I mean, you could have an AR based battle rifle but it wouldn't be the first choice to clear a building with.
FlyingToaster, Apr 09 2014

       //or in planning military operations, are only obvious in hindsight   

       Er, not they aren't....pick one country with rugged terrain, very porous borders and where the locals have no love of you, invade...that always seem to work (very badly)...   

       //made in building military equipment,   

       ditto, see 1944 German study, which led to a cut-down cartridge and the development of the assault rifle. Which was then completely duplicated in the 1960's as the Salvo Studies->M16. Which was then competely duplicated the rest of the world sometime in the 1980's->SA-80.   

       All military conflict is just like watching two very drunk people trying to have a fist-fight.
not_morrison_rm, Apr 10 2014

       [21] continues to amaze us with the depth of his misunderstaning of modern warfighting doctrine.
Alterother, Apr 10 2014


       This is one of a special few words that cause physical pain when read.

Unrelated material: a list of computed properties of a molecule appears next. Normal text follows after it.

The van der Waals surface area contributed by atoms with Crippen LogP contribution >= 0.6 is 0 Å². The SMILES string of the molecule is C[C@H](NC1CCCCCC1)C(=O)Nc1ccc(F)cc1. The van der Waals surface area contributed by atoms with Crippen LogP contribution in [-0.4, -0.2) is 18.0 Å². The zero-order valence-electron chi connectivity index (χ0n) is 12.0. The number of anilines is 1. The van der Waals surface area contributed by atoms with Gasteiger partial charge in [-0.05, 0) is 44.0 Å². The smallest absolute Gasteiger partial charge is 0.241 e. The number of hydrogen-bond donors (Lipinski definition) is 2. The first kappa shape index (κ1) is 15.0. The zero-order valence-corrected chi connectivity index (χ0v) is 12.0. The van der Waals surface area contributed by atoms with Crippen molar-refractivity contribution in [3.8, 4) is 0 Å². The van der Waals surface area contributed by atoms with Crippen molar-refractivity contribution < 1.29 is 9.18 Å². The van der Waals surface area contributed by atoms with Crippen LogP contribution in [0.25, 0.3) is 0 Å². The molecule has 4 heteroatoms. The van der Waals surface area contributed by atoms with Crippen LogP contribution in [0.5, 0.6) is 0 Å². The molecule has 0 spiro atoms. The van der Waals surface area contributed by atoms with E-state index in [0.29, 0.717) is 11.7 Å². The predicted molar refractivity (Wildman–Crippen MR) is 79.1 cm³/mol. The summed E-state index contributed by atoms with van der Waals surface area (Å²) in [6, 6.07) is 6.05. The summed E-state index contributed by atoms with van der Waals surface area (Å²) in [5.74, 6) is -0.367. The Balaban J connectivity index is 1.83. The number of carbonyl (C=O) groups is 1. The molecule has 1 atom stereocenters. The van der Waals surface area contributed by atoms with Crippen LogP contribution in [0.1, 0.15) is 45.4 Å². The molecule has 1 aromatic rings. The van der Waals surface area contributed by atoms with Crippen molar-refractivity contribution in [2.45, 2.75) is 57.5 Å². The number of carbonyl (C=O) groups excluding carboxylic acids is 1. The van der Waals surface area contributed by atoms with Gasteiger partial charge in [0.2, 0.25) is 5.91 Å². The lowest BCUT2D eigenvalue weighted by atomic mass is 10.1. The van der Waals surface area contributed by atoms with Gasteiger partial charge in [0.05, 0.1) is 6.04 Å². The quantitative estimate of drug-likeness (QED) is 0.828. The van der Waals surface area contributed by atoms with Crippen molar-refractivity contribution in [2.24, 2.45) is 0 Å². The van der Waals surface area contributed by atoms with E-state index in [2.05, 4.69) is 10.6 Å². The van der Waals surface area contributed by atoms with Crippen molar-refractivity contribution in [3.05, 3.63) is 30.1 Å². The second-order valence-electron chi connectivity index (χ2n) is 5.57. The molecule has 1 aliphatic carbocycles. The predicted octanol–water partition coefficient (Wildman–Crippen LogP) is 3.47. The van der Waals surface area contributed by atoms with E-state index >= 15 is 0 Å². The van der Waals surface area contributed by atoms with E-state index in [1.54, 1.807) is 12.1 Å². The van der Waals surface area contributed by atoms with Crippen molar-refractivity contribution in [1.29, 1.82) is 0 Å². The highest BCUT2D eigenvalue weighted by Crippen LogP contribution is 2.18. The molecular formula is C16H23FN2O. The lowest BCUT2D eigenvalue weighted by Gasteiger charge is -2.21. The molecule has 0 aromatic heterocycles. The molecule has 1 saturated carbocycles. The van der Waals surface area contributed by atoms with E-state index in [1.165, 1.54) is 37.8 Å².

Spacecoyote, Apr 10 2014

       If you kill someone, his buddies leave him there and carry on fighting. Afterwards they bury him - either under your directions or their officers'.   

       If you wound someone, the medic has to work on saving his life. If he lives, he often has to go to hospital for more treatment. The first step often involves two of his buddies leaving the battlefield with him on a stretcher. If they leave him, they fight on, having to ignore his cries for help.   

       After the shooting's done he'll do an ambulance trip (moderately expensive) or a helicopter casevac (very expensive). This will take him to a hospital, and from there the costs go on and on.   

       Now the survivor and the guy who died have one important thing in common: Neither of them are still shooting at you.   

       Tie up the loose ends left here, and you'll see that the weapon that kills "best" is not necessarily the best.   

       (Just my idea of what this modern warrazing is all about.)
skoomphemph, Apr 10 2014

       Wow! I'm so surprised to see us having a fight about naming, fighting tools, & such. </s>   

       Hmm... how to properly bait you folks best? (not going to troll, not going to troll... not going to troll...)   

       My next idea? "Auction for Naming rights 2 Physics Laws" Go ahead & fishbone it, you know you want to say something!
sophocles, Apr 10 2014

       I remember when this place spent less time in pissing matches.
RayfordSteele, Apr 10 2014

       Well, here's my best shot, so if anyone else's goes further sobeit.   

       [Quest], I have given it quite a bit of thought and I have come to the conclusion that you are correct about the AR family of rifles, and in being so you prove me correct as well.   

       I shall explain: